I put the quotes around the 30 Minute part of this recipe’s title because, even after a few practice runs, I can’t get them on the table in 30 minutes. As a matter of fact, if you look at the recipe closely, you’ll see that you need to proof water, oil and yeast for 10 minutes; after you shape the dough into rolls, you have to let them sit for 15 minutes; and then you have to bake them for 10 minutes! With prep time, it would be more accurate to call them “40 Minute Dinner Rolls,” but the bottom line is that they are quick to make, tasty to eat, and use ingredients that you’ll have on hand in your kitchen. Just the kind of recipe the The Practical Baker likes to feature in these columns. I’m giving you recipes for a small yield (about a dozen) and a larger, 3 dozen roll recipe, in case you have a horde descending upon your household for dinner.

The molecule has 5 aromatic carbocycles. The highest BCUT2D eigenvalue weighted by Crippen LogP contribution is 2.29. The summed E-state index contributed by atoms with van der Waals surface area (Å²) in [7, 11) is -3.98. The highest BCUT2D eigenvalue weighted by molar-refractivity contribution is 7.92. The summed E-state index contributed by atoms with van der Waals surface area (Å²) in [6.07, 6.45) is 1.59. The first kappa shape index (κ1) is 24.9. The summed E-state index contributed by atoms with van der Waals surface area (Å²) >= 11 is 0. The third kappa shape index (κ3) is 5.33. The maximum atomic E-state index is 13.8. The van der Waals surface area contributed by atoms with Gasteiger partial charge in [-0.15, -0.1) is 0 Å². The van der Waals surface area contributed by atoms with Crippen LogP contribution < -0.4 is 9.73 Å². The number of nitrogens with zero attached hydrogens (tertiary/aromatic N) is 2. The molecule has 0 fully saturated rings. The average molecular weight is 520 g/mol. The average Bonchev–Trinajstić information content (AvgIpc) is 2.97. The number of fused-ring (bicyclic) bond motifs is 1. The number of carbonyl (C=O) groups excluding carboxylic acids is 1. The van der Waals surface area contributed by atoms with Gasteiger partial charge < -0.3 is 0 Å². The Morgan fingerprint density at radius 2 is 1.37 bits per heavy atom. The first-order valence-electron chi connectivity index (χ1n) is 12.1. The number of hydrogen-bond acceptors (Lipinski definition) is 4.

Small Yield Recipe Ingredients:
1 1/8ths cups, plus 2 teaspoons warm water
1/3 cup cooking oil
2 tablespoons yeast (1 ½ tablespoons will work; they’re just not as puffy!)
¼ cup sugar or honey
½ teaspoon salt
3 ½ cups all purpose flour
Mix water, oil, yeast and sweetner together in a large mixing bowl and set aside for 15 minutes.
Turn on the oven to 400 degrees.Add the salt and the egg; then gradually add the flour.
Shape into rolls, about the size of a lime, by rolling the piece of dough between your hands, and place on a well greased baking sheet, about an inch apart. (I found that spraying my hands with a bit of cooking oil helped ease the pain of working with this rather sticky dough. An alternative is to place a small bowl of cooking oil next to the bowl of dough and periodically wetting your hands in the oil.)Once the rolls are shaped, set them aside for 10 minutes to let them rest while the oven heats up and the equipment is washed and put away.
Bake them for 10 minutes or until golden brown.
Larger Yield (3 dozen) Recipe Ingredients:
3 ½ cups of warm water
1 cup of oil
6 tablespoons (yes, SIX!) yeast
¾ cup of sugar or honey
1 ½ teaspoon salt
10 ½ cups all purpose flour
Process: same as for small yield